We only started this last week so who knows how long this will stick. We’re primarily using this to learn to read, with writing being secondary. We will most likely add other ways to introduce characters because I also like the way Thumper learned characters in preschool. My aim is to have the children feel good about reading in Chinese.
Here are the tools/steps I’m using:
- writing paper
- Train Chinese app
These are the color coded and laminated flashcards I’m using. I so wish Sagebooks followed the Montessori coloring for numbers, it would make it more consistent. But that’s me and my anal-retentiveness about materials. We first do a three period lesson on three characters. This takes about 5 minutes. We talk about words you can use with this character, look at the character components, during this time.
I discussed with Thumper how many characters she wants to learn each week and she said 3 a day. Because she knows some characters in the 3rd series, we’re going to jump around. Each day I chose 3 characters that she doesn’t know and she is to make one sentence with it. The caveat is that she can only use words in the dictionary, which contains the first 200+ characters. This adds a fun factor to the exercise. At this point while she can read characters she doesn’t remember how to write many of them. So there is a dictionary of the characters she has learned, organized by zhuyin. Each character in the dictionary is color-coded in the back so you know where it comes from. The previous characters she just learned gets added to the dictionary. I do help her with the sentence construction because there are many words in the dictionary.
The next day, she writes this out onto a half sheet and illustrates it. She loves this because she sometimes has to make non-sensical sentence. For example, this one says, “I wear the sun and stand in the rain with the white goat.” She giggled and giggled and had much fun illustrating.
It’s really amazing how fast a 7 year old picks up new characters. Unlike Astroboy who really cannot remember words like 的 有 easily because they’re not nouns, even after 3 months, and needs repetition for the characters to stick, Thumper picks them up in 5 minutes and remembers them the next day. I know I need reintroduce these for it to stick after another week or two. But teaching characters is SO MUCH EASIER. It also helps she already knows 200+ probably.
The last thing we do is read the relevant chapters in Sagebooks to practice reading. With Astroboy I used Chinese Write app to practice stroke order . I wanted to do the same with Thumper but haven’t found the time.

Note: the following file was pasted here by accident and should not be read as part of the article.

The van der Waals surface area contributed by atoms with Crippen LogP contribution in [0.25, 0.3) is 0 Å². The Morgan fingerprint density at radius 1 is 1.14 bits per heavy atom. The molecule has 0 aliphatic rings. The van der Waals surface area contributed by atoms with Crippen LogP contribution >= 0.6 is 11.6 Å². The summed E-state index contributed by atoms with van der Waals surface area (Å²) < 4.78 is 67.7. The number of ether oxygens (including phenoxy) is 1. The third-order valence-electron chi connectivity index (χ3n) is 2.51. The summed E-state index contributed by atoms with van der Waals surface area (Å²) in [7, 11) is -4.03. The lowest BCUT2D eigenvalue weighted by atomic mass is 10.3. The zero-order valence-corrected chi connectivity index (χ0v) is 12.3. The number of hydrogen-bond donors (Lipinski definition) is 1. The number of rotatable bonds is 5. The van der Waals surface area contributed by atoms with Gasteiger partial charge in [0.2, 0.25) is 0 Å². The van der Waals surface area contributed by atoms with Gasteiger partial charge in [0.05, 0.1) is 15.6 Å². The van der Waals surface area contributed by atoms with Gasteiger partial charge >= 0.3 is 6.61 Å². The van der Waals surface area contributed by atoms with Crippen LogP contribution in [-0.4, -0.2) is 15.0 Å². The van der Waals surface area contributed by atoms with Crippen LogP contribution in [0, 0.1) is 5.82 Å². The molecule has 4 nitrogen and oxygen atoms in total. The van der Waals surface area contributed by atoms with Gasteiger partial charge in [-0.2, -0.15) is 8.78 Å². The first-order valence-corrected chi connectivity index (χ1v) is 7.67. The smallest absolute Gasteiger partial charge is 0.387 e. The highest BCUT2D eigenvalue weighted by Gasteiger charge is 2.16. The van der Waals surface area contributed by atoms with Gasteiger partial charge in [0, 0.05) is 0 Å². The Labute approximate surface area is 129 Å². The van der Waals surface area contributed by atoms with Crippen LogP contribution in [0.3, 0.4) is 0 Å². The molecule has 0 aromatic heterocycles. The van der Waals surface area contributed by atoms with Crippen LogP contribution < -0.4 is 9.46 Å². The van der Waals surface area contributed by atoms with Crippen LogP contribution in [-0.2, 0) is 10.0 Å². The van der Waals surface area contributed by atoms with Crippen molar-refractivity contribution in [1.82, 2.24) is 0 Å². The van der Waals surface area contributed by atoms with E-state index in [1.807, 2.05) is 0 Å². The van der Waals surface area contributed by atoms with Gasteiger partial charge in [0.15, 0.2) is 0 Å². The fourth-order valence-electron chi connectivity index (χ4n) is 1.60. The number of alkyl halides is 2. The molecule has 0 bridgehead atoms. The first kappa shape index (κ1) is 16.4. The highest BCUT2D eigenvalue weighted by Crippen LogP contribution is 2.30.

Thumper has a low threshold with repetition in work. I don’t know how long this is going to sustain her interest. I shall report back.
Reasons behind the work
I was against flash cards initially because learning one character has no meaning compared with learning characters as parts of a word. I saw this in the way Thumper learned her characters in preschool. I see this when she guesses characters. She typically recalls the wrong character in a word. For example, she would say 蝶 instead of 蝴. It’s akin to saying reading fly instead of butter because she learned the characters for butterfly as a set. I like this because it means she learned how to use the characters while learning to read them. Flashcards are also passive, rather than active. And we typically learn better when we have to actively recall something.
However, I saw a set in Taiwan for introducing 180 characters this way. There is a whole sequence involved, through playing games, that gets the children to remember. I’ll document that in another post as I plan to try it with Astroboy. At this point it seems that Thumper doesn’t quite need it. I think she needs active manipulating of the characters for it to stick a bit but not elaborate games anymore. Montessori philosophy is all about writing before reading. As you recall how to write, you’re in essence sounding out the word in your head, this helps with reading. In fact, the argument is that when you read, it’s a two step process because you first sound out the word. Then you need to assemble and interpret its meaning. Whereas when you write, you already know the word you want to use, you just need to find the phonics for it; so it’s only 1 step. But Chinese is not a phonics system.
All this to say this is why I decided to give flashcards a try. The flashcards are concrete materials, which help children learn at the lower elementary level. I also love them because they’re laminated so you can write on them with a whiteboard marker. There are empty color-coded cards for this purpose. You do three characters because three is usually the number of items to introduce in a three-period lesson. If we keep this up we’ll be done in 4 months. Though I really doubt it.